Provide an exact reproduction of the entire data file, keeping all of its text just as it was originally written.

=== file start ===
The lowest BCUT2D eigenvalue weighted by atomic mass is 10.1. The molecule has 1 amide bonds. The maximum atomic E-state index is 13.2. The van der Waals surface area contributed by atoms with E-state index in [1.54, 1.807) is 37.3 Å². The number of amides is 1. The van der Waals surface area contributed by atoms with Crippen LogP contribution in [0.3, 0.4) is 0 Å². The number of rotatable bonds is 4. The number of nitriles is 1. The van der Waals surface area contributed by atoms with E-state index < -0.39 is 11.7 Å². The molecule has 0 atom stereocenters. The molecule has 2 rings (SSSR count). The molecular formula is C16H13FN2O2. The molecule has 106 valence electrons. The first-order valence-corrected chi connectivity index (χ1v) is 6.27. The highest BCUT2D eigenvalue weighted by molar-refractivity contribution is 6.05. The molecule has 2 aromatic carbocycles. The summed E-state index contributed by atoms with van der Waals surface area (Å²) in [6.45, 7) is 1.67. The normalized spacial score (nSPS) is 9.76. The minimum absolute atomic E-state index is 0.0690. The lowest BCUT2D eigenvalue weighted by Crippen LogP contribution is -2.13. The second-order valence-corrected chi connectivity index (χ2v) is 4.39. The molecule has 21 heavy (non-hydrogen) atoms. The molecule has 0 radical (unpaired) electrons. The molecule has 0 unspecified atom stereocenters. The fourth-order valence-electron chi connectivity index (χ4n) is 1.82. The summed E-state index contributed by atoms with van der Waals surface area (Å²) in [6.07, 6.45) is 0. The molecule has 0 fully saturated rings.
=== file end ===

The lowest BCUT2D eigenvalue weighted by atomic mass is 10.1. The molecule has 1 amide bonds. The maximum atomic E-state index is 13.2. The van der Waals surface area contributed by atoms with E-state index in [1.54, 1.807) is 37.3 Å². The number of amides is 1. The van der Waals surface area contributed by atoms with Crippen LogP contribution in [0.3, 0.4) is 0 Å². The number of rotatable bonds is 4. The number of nitriles is 1. The van der Waals surface area contributed by atoms with E-state index < -0.39 is 11.7 Å². The molecule has 0 atom stereocenters. The molecule has 2 rings (SSSR count). The molecular formula is C16H13FN2O2. The molecule has 106 valence electrons. The first-order valence-corrected chi connectivity index (χ1v) is 6.27. The highest BCUT2D eigenvalue weighted by molar-refractivity contribution is 6.05. The molecule has 2 aromatic carbocycles. The summed E-state index contributed by atoms with van der Waals surface area (Å²) in [6.45, 7) is 1.67. The normalized spacial score (nSPS) is 9.76. The minimum absolute atomic E-state index is 0.0690. The lowest BCUT2D eigenvalue weighted by Crippen LogP contribution is -2.13. The second-order valence-corrected chi connectivity index (χ2v) is 4.39. The molecule has 21 heavy (non-hydrogen) atoms. The molecule has 0 radical (unpaired) electrons. The molecule has 0 unspecified atom stereocenters. The fourth-order valence-electron chi connectivity index (χ4n) is 1.82. The summed E-state index contributed by atoms with van der Waals surface area (Å²) in [6.07, 6.45) is 0. The molecule has 0 fully saturated rings.